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Miniblog #329: My Response to Mark Driscoll’s Apology & Aspired Change

by Carson T. Clark on March 17, 2014

It recently came out that Mark Driscoll has apologized to Mars Hill and committed to changing his life and ministry. Let’s just get it out of the way in a single sentence that I love that he’s admitting his limitations and, in light of that of such humility, am giving him the benefit of the doubt that he’s committed to real change. At the same time,11.Not “But.” what I dislike even in his apology letter are these continuing false dichotomies upon which he seems to frame nearly everything. In this case, he seems to presume the only options are “angry-young-prophet” or “helpful, Bible-teaching spiritual father.” Why must the prophet role go hand-in-hand with anger? Yes, it often does, but surely it doesn’t have to. Likewise, isn’t it possible for a pastor to exercise what Walter Brueggemann calls the “prophetic imagination” while also serving as a spiritual father?22.In fact, my life experience would suggest the the very best pastors do precisely that. All of which points to my larger criticism. Time and again Driscoll substitutes simplicity for precision, zeal for sound critical thought. Or, perhaps more accurately, he uses zealous simplicity to cover over the weaknesses of and deficiencies in his critical thought.33.It’s a approach that says, “If you don’t know the facts, just state what you do know and say it confidently. Also, dismiss all nuance off-hand as unimportant.” Don’t get me wrong. I loathe apathy. It’s useless. You cannot do anything with it. It just sits there like a nice car that’s out of gas. To quote Billy Madison, “Whoopty-doo!” Apathy is probably the character trait that annoys me most. That’s why I love passion. Even if it’s misguided now it can be harnessed later.44.See: Saul –> Paul. If there’s one thing I like about Driscoll, it’s his passion. It just needs to be harnessed better. It appears he now sees that, but I don’t particularly care for the vision he’s casting as a solution. Honestly, I don’t particularly want Driscoll to become this more subdued spiritual father type.55.In my opinion, the American Christianity has a surplus of those as it is. Instead I’d like him to aspire toward a middle-way. Namely, I’d like to see him retain the passion, drop the knee-jerk anger, raise his level of critical thought, tack on some more civility,6.I’ve seen it done, and that man changed the trajectory of my life. revision the prophet role, and dig deeper into the spiritual father role. Can that be done? Yes.6 Of course, it may be the case that Driscoll just doesn’t have the intellectual talents.77.I say that as no insult but a possible acknowledgment of his limitations, which we all have. If that’s the case–and I’m ignorant as to whether that’s the case–then I suppose I’d have to agree. The subdued, helpful, spiritual father route is probably the way to go.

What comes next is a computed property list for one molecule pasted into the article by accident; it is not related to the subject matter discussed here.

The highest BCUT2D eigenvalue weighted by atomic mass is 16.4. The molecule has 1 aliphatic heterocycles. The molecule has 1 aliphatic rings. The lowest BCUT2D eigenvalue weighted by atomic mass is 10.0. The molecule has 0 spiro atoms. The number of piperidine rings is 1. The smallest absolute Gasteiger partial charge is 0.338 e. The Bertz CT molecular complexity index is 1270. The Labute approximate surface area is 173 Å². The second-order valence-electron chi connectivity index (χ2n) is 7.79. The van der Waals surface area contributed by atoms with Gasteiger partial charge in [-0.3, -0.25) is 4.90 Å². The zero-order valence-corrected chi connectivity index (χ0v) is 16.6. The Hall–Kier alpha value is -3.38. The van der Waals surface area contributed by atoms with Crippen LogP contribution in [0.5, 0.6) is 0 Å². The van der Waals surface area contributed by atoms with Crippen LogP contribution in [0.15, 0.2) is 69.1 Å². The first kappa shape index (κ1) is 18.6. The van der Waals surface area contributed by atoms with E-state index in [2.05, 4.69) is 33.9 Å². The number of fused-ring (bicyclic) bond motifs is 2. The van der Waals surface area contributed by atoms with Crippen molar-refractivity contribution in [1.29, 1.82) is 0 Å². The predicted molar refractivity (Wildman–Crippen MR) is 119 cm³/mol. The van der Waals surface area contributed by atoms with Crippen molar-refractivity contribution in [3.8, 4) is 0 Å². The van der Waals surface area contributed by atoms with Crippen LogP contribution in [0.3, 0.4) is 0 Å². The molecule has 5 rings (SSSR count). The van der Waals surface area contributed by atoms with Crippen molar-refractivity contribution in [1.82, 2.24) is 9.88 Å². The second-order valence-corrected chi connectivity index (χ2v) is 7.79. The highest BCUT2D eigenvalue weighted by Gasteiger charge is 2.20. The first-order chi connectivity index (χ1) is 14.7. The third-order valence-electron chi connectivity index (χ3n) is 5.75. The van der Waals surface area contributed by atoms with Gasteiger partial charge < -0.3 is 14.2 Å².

• Leo Staley

    Thank you. You hit the nail on the head. Every part of that. I agree unreservedly.

    • http://carsontclark.com/ carsontclark

      You know how I feel about people unreservedly agreeing with me…

    • Leo Staley

      Yes. And I feel exactly the same way. Which is, of course, awkward.

      The problem was that what you said there was almost like you stole them out of my head, not that I listened to you and agreed uncritically.

    • http://carsontclark.com/ carsontclark

      Batman Forever, man. Batman Forever.

    • Leo Staley

      The movie has its flaws,yes, but with Val Kilmer, Jim Carey as the Joker, Tommy Lee Jones as Two-face, Drew Barrymore in a cameo as one of his girls, and all of that pure 90s, how can you not appreciate it as a thing of sublime beauty?

    • http://carsontclark.com/ carsontclark

      I look back t it as one of those films in which the good elements are really good and the bad elements are really bad. Love Tommy Lee Jones, but his Two Face kinda sucked. Likewise didn’t care for Val Kilmer as Batman. But I did like Jim Carey as the Riddler and Chris O’Donnell as Robin… Infinitely better than Batman and Robin, though.

    • Leo Staley

      Val Kilmer rocked the Bruce Wayne. Nobody did it better. Okay, George Clooney did a great Bruce Wayne too, but he was given an infinitely worse script.

      But, exalting its campiness (jokingly) aside, I still think it deserves a bit more credit. If we ignore Batman and Robin, it served as the perfect bridge between the the different cultural eras of batman.

      Not only that, it perfectly captured the self-aware silliness-as-subtlety that the nineties culture was so thoroughly composed of. The movie was laden with silliness which was actually commentary on homosexuality, gender confusion, and sexual deviation.

      I’m actually serious about that by the way. Though, no, it’s not really that great of a movie on its own.

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